WHERE MATCH(author,title)

 AGAINST('"origin of"' IN BOOLEAN MODE);


Figure 8-14. Using MATCH ... AGAINST ... IN BOOLEAN MODE

As you would expect, the first request returns only The Old Curiosity Shop by Charles Dickens, because any rows containing the word species have been excluded, so Charles Darwin’s publication is ignored.


There is something of interest to note in the second query: the stopword of is part of the search string, but is still used by the search because the double quotation marks override stopwords.


This construct allows you to update the contents of a field. If you wish to change the contents of one or more fields, you need to first narrow in on just the field or fields to be changed, in much the same way you use the SELECT command. Example 8-26 shows the use of UPDATE ... SET in two different ways. You can see the results in Figure 8-15.

Example 8-26. Using UPDATE ... SET

UPDATE classics SET author='Mark Twain (Samuel Langhorne Clemens)'

 WHERE author='Mark Twain';

UPDATE classics SET category='Classic Fiction'

 WHERE category='Fiction';

Updating columns in the classics table

Figure 8-15. Updating columns in the classics table

In the first query, Mark Twain’s real name of Samuel Langhorne Clemens was appended to his pen name in brackets, which affected only one row. The second query, however, affected three rows, because it changed all occurrences of the word Fiction in the category column to the termClassic Fiction.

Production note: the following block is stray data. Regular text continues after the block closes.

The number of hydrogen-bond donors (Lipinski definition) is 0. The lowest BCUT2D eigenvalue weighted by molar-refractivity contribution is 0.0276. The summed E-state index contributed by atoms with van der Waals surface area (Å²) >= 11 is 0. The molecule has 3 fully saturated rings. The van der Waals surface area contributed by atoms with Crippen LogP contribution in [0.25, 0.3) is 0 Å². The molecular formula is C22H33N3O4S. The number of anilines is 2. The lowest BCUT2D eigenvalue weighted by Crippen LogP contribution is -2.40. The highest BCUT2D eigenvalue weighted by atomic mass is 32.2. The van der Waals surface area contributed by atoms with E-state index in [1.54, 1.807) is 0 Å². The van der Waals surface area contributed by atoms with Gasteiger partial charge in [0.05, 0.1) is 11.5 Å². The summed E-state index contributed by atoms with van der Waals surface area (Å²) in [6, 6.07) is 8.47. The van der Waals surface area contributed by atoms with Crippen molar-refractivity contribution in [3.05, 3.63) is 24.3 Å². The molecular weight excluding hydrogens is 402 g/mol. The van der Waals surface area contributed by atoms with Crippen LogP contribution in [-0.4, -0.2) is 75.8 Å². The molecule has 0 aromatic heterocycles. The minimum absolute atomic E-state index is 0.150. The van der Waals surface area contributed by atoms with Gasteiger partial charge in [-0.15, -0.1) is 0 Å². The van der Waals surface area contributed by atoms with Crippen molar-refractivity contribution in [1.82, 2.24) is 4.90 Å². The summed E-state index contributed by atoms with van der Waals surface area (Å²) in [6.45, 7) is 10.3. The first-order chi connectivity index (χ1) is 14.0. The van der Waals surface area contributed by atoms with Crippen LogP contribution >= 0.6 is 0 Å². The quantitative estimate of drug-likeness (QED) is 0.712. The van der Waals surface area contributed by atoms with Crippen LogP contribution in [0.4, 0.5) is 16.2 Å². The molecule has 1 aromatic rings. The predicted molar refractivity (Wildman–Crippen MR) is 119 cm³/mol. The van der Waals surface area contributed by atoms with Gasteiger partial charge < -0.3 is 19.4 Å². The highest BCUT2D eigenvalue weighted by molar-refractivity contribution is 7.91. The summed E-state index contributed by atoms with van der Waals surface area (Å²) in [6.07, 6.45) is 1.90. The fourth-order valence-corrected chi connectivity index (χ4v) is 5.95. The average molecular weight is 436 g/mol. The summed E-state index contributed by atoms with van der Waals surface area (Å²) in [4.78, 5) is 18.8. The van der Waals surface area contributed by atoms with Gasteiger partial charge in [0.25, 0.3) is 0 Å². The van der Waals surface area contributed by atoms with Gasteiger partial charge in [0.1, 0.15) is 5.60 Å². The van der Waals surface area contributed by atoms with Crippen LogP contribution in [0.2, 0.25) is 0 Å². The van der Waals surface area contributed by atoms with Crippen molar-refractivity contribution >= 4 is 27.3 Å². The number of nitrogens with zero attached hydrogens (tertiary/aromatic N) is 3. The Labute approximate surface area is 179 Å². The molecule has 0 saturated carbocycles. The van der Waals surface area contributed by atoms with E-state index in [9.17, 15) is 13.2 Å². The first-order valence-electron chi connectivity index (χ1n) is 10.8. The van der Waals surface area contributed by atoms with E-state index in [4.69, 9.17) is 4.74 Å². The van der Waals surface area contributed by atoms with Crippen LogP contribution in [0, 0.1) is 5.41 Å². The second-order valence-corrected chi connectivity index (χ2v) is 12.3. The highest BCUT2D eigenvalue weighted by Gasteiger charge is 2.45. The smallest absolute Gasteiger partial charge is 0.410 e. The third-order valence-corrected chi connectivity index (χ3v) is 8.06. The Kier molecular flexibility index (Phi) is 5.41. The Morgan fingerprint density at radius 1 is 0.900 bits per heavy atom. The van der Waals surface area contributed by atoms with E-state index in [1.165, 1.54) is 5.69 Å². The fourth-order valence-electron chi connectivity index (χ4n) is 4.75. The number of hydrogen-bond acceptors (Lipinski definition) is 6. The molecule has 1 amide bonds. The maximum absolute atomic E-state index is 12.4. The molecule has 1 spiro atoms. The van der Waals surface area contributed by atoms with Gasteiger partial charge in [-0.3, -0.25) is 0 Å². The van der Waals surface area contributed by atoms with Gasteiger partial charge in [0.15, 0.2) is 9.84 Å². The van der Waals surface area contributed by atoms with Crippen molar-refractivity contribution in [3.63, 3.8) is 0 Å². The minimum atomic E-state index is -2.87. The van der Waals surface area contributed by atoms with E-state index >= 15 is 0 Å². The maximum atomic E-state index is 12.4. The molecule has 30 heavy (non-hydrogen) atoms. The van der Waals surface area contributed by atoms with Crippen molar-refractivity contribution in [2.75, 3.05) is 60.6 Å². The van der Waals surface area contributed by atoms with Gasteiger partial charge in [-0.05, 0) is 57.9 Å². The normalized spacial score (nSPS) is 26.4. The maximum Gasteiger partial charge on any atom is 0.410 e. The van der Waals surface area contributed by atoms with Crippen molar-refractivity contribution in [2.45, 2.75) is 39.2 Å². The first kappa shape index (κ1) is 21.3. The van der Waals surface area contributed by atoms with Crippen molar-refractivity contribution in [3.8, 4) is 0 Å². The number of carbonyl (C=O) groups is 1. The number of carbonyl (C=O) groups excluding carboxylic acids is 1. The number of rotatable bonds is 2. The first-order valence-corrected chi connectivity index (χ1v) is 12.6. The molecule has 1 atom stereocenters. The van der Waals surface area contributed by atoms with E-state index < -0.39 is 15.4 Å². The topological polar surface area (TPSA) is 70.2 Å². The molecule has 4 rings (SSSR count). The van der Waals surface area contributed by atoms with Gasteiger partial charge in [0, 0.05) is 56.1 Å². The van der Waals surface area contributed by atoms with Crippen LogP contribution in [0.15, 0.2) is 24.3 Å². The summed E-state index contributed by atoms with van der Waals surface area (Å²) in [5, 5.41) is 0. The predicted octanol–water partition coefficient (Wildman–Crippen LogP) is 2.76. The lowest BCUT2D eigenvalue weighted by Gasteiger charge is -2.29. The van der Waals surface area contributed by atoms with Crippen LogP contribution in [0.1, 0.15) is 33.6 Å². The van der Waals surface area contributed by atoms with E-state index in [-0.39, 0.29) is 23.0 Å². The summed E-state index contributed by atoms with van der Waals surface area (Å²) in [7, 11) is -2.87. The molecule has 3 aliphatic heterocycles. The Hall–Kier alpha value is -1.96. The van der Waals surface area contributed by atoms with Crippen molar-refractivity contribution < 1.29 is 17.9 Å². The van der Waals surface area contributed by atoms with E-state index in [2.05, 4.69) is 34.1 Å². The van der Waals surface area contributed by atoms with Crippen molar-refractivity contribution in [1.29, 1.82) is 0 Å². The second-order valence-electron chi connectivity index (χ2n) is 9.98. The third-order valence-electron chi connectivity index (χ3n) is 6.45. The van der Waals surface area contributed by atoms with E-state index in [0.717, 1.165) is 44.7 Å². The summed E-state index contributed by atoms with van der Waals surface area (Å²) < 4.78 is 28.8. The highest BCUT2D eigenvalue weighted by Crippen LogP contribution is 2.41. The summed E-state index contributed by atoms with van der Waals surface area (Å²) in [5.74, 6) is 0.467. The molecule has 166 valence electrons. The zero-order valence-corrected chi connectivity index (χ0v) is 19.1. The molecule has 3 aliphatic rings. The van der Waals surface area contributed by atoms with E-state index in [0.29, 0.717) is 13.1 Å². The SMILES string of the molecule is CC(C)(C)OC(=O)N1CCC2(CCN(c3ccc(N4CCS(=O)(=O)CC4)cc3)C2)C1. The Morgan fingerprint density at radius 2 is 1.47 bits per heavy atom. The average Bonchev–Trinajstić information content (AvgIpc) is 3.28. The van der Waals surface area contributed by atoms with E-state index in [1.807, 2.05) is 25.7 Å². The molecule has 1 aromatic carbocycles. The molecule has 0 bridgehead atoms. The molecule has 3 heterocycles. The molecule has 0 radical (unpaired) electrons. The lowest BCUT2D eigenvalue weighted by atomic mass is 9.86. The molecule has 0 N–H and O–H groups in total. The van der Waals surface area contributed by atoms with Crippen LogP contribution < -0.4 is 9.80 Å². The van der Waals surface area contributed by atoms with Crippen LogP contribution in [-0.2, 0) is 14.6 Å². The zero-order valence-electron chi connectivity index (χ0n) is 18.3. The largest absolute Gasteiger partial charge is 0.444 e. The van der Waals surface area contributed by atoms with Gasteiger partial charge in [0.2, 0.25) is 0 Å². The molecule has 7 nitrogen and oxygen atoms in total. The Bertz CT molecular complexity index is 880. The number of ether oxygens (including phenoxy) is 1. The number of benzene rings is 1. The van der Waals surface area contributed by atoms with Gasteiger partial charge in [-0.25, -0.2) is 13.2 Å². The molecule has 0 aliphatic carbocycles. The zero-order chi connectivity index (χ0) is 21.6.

When performing an update, you can also make use of the qualifiers you have already seen, such as LIMIT, and the following ORDER BY and GROUP BY keywords.


ORDER BY sorts returned results by one or more columns in ascending or descending order. Example 8-27 shows two such queries, the results of which can be seen in Figure 8-16.

Example 8-27. Using ORDER BY

SELECT author,title FROM classics ORDER BY author;

SELECT author,title FROM classics ORDER BY title DESC;

Sorting the results of requests

Figure 8-16. Sorting the results of requests

As you can see, the first query returns the publications by author in ascending alphabetical order (the default), and the second returns them by title in descending order.